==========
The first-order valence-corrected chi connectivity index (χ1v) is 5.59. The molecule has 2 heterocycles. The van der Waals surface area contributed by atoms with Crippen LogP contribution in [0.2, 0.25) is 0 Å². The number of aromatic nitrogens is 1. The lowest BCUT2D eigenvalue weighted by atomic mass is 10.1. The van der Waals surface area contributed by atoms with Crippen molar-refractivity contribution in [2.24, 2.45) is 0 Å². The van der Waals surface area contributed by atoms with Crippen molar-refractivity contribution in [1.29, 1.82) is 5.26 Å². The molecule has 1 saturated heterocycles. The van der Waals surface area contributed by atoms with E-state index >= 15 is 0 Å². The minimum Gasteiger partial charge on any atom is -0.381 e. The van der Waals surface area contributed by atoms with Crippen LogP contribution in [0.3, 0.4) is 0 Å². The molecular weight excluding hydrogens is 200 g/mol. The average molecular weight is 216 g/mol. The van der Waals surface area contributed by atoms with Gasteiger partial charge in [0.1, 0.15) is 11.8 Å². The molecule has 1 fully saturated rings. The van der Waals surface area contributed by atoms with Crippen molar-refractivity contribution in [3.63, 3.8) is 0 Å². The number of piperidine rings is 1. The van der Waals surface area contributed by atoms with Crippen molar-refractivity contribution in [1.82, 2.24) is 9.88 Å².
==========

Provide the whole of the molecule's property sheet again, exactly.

The first-order valence-corrected chi connectivity index (χ1v) is 5.59. The molecule has 2 heterocycles. The van der Waals surface area contributed by atoms with Crippen LogP contribution in [0.2, 0.25) is 0 Å². The number of aromatic nitrogens is 1. The lowest BCUT2D eigenvalue weighted by atomic mass is 10.1. The van der Waals surface area contributed by atoms with Crippen molar-refractivity contribution in [2.24, 2.45) is 0 Å². The van der Waals surface area contributed by atoms with Crippen molar-refractivity contribution in [1.29, 1.82) is 5.26 Å². The molecule has 1 saturated heterocycles. The van der Waals surface area contributed by atoms with E-state index >= 15 is 0 Å². The minimum Gasteiger partial charge on any atom is -0.381 e. The van der Waals surface area contributed by atoms with Crippen LogP contribution in [0.3, 0.4) is 0 Å². The molecular weight excluding hydrogens is 200 g/mol. The average molecular weight is 216 g/mol. The van der Waals surface area contributed by atoms with Gasteiger partial charge in [0.1, 0.15) is 11.8 Å². The molecule has 1 fully saturated rings. The van der Waals surface area contributed by atoms with Crippen molar-refractivity contribution in [3.63, 3.8) is 0 Å². The number of piperidine rings is 1. The van der Waals surface area contributed by atoms with Crippen molar-refractivity contribution in [1.82, 2.24) is 9.88 Å².